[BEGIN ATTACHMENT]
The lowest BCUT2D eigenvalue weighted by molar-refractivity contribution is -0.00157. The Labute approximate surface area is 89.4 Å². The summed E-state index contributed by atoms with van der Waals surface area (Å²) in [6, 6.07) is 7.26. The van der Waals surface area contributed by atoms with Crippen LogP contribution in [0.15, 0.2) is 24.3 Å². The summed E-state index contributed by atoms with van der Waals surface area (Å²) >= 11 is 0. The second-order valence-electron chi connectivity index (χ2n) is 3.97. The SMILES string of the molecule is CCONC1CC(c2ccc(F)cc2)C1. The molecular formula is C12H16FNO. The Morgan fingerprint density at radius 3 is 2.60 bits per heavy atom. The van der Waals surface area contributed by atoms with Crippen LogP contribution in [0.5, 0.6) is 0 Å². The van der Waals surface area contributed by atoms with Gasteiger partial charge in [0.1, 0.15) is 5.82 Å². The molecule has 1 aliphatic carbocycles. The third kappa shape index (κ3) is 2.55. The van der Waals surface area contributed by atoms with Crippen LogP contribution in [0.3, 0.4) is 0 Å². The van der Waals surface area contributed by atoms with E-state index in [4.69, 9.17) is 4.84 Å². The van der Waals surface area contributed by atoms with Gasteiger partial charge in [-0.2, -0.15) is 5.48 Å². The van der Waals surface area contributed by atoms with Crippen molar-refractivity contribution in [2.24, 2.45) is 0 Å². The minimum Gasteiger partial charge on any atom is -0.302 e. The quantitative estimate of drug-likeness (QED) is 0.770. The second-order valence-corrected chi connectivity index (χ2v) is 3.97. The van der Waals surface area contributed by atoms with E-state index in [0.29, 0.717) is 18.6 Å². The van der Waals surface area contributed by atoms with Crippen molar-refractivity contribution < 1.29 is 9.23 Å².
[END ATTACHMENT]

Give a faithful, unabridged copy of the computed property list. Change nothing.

The lowest BCUT2D eigenvalue weighted by molar-refractivity contribution is -0.00157. The Labute approximate surface area is 89.4 Å². The summed E-state index contributed by atoms with van der Waals surface area (Å²) in [6, 6.07) is 7.26. The van der Waals surface area contributed by atoms with Crippen LogP contribution in [0.15, 0.2) is 24.3 Å². The summed E-state index contributed by atoms with van der Waals surface area (Å²) >= 11 is 0. The second-order valence-electron chi connectivity index (χ2n) is 3.97. The SMILES string of the molecule is CCONC1CC(c2ccc(F)cc2)C1. The molecular formula is C12H16FNO. The Morgan fingerprint density at radius 3 is 2.60 bits per heavy atom. The van der Waals surface area contributed by atoms with Crippen LogP contribution in [0.5, 0.6) is 0 Å². The van der Waals surface area contributed by atoms with Gasteiger partial charge in [0.1, 0.15) is 5.82 Å². The molecule has 1 aliphatic carbocycles. The third kappa shape index (κ3) is 2.55. The van der Waals surface area contributed by atoms with Crippen LogP contribution in [0.3, 0.4) is 0 Å². The van der Waals surface area contributed by atoms with E-state index in [4.69, 9.17) is 4.84 Å². The van der Waals surface area contributed by atoms with Gasteiger partial charge in [-0.2, -0.15) is 5.48 Å². The van der Waals surface area contributed by atoms with Crippen molar-refractivity contribution in [2.24, 2.45) is 0 Å². The minimum Gasteiger partial charge on any atom is -0.302 e. The quantitative estimate of drug-likeness (QED) is 0.770. The second-order valence-corrected chi connectivity index (χ2v) is 3.97. The van der Waals surface area contributed by atoms with E-state index in [0.29, 0.717) is 18.6 Å². The van der Waals surface area contributed by atoms with Crippen molar-refractivity contribution < 1.29 is 9.23 Å².